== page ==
March 12, 2013
Paging Marissa Mayer: working from home seems to make employees way more loyal to their company. But the more months they stay at home, the less productive they are.
That's according to fresh data from Evolv, a workforce analytics startup with an impressive roster of Fortune 100 clients. Exclusively for Mashable, Evolv gathered and compared statistics on 21,000 hourly employees over 180 days; both at-home and in-office workers.
Employees who are allowed to work from home are significantly more likely to stick around. Their median retention rate is 28% higher. Check out this chart, where "survival" is the likelihood that these hourly employees are still working for you:
Hourly workers may not be entirely representative of the problem Marissa Mayer had with Yahoo's remote staffers. However, they do comprise 60% of the U.S. workforce.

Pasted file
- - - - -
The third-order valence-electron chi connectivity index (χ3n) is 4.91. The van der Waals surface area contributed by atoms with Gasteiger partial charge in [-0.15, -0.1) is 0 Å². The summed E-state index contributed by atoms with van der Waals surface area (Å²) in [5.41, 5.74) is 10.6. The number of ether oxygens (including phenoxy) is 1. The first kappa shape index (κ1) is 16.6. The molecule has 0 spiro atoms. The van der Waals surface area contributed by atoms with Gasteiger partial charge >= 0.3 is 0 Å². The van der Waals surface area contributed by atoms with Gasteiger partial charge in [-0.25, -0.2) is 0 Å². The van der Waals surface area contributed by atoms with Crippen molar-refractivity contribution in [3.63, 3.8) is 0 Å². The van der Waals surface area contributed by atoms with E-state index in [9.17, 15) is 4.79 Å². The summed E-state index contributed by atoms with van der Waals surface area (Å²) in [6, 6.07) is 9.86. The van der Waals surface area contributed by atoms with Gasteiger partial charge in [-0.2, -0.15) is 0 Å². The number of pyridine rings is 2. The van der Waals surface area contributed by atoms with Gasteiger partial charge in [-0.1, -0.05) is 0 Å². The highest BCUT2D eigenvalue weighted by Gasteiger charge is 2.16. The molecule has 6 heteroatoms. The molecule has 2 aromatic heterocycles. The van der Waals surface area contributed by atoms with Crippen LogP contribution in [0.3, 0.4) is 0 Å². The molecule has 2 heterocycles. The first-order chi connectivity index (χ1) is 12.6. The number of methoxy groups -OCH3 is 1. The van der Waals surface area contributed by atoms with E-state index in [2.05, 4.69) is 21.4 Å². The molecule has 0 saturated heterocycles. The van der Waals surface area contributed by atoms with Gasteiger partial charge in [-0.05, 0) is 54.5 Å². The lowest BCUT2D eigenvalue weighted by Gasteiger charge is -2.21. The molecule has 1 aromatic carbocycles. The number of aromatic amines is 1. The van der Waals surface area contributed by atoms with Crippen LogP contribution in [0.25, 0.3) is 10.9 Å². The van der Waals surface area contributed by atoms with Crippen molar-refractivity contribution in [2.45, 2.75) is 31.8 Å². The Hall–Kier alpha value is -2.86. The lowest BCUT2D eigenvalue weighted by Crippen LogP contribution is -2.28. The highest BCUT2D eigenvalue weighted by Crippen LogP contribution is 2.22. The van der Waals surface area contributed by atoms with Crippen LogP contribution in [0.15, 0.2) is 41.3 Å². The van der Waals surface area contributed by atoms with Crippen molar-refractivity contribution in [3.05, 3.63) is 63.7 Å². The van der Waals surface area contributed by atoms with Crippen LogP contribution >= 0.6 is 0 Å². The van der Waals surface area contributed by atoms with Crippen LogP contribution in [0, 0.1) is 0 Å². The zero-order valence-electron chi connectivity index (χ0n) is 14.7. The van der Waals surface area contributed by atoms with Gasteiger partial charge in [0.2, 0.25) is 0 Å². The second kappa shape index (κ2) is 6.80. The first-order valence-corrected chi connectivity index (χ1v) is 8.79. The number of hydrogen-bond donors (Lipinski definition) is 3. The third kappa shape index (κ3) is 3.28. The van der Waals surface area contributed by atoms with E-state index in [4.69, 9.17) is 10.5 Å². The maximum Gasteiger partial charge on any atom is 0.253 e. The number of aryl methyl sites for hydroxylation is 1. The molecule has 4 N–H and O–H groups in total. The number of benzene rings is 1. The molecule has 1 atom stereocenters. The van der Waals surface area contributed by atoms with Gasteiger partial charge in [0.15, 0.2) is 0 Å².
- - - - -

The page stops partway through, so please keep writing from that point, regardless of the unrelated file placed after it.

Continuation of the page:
When it comes to how productive they are at measurable tasks, such as completing customer service calls, work-from-homers slightly edge out their office-based brethren—but only at first.
Both groups have a steep learning curve. After about 90 days at the company, however, the office workers become faster than the work-at-homers. Those remote employees hit a plateau at day 120—and after 150 days of logging in from their house, they actually start to get slower again.
So what should employers do? If you were building a company from scratch, according to this data, it would be best to keep your hourly workers at home for their first three months on the job. You'll gain their loyalty, and a slight edge in productivity.
But after 90 days, you'll want to start bringing them into the office. "People who work from home appear to get complacent at some point," says Micheal Housman, managing director of analytics at Evolv.
“Data settles the debate on working from home," adds Max Simkoff, CEO of San Francisco-based Evolv. "Employees who work at home stay longer on the job, but they are overall less productive than their in-the-office peers."
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